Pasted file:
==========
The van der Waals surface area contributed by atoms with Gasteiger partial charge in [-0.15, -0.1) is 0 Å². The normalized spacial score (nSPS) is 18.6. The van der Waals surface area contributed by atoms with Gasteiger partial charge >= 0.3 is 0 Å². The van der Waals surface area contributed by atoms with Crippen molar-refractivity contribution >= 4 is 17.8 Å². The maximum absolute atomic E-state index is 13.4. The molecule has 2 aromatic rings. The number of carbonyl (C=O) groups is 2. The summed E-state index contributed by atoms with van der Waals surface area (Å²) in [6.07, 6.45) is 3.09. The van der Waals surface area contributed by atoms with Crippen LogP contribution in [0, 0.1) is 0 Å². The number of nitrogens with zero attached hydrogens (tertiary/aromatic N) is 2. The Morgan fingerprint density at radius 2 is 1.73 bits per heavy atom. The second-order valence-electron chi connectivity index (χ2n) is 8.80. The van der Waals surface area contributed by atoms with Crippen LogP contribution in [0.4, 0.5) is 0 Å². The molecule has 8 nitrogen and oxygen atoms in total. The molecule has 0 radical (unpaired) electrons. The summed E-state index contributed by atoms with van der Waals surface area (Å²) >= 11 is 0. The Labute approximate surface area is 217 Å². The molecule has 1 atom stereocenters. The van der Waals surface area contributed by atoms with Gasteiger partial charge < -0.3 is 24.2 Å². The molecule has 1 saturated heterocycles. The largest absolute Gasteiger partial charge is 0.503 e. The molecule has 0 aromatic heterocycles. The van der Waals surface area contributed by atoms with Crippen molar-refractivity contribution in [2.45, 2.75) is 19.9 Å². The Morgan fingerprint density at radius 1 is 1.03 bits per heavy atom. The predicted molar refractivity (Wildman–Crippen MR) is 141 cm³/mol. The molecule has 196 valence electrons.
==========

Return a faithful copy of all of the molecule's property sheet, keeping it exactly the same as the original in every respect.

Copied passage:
The van der Waals surface area contributed by atoms with Gasteiger partial charge in [-0.15, -0.1) is 0 Å². The normalized spacial score (nSPS) is 18.6. The van der Waals surface area contributed by atoms with Gasteiger partial charge >= 0.3 is 0 Å². The van der Waals surface area contributed by atoms with Crippen molar-refractivity contribution >= 4 is 17.8 Å². The maximum absolute atomic E-state index is 13.4. The molecule has 2 aromatic rings. The number of carbonyl (C=O) groups is 2. The summed E-state index contributed by atoms with van der Waals surface area (Å²) in [6.07, 6.45) is 3.09. The van der Waals surface area contributed by atoms with Crippen LogP contribution in [0, 0.1) is 0 Å². The number of nitrogens with zero attached hydrogens (tertiary/aromatic N) is 2. The Morgan fingerprint density at radius 2 is 1.73 bits per heavy atom. The second-order valence-electron chi connectivity index (χ2n) is 8.80. The van der Waals surface area contributed by atoms with Crippen LogP contribution in [0.4, 0.5) is 0 Å². The molecule has 8 nitrogen and oxygen atoms in total. The molecule has 0 radical (unpaired) electrons. The summed E-state index contributed by atoms with van der Waals surface area (Å²) >= 11 is 0. The Labute approximate surface area is 217 Å². The molecule has 1 atom stereocenters. The van der Waals surface area contributed by atoms with Gasteiger partial charge < -0.3 is 24.2 Å². The molecule has 1 saturated heterocycles. The largest absolute Gasteiger partial charge is 0.503 e. The molecule has 0 aromatic heterocycles. The van der Waals surface area contributed by atoms with Crippen molar-refractivity contribution in [2.45, 2.75) is 19.9 Å². The Morgan fingerprint density at radius 1 is 1.03 bits per heavy atom. The predicted molar refractivity (Wildman–Crippen MR) is 141 cm³/mol. The molecule has 196 valence electrons.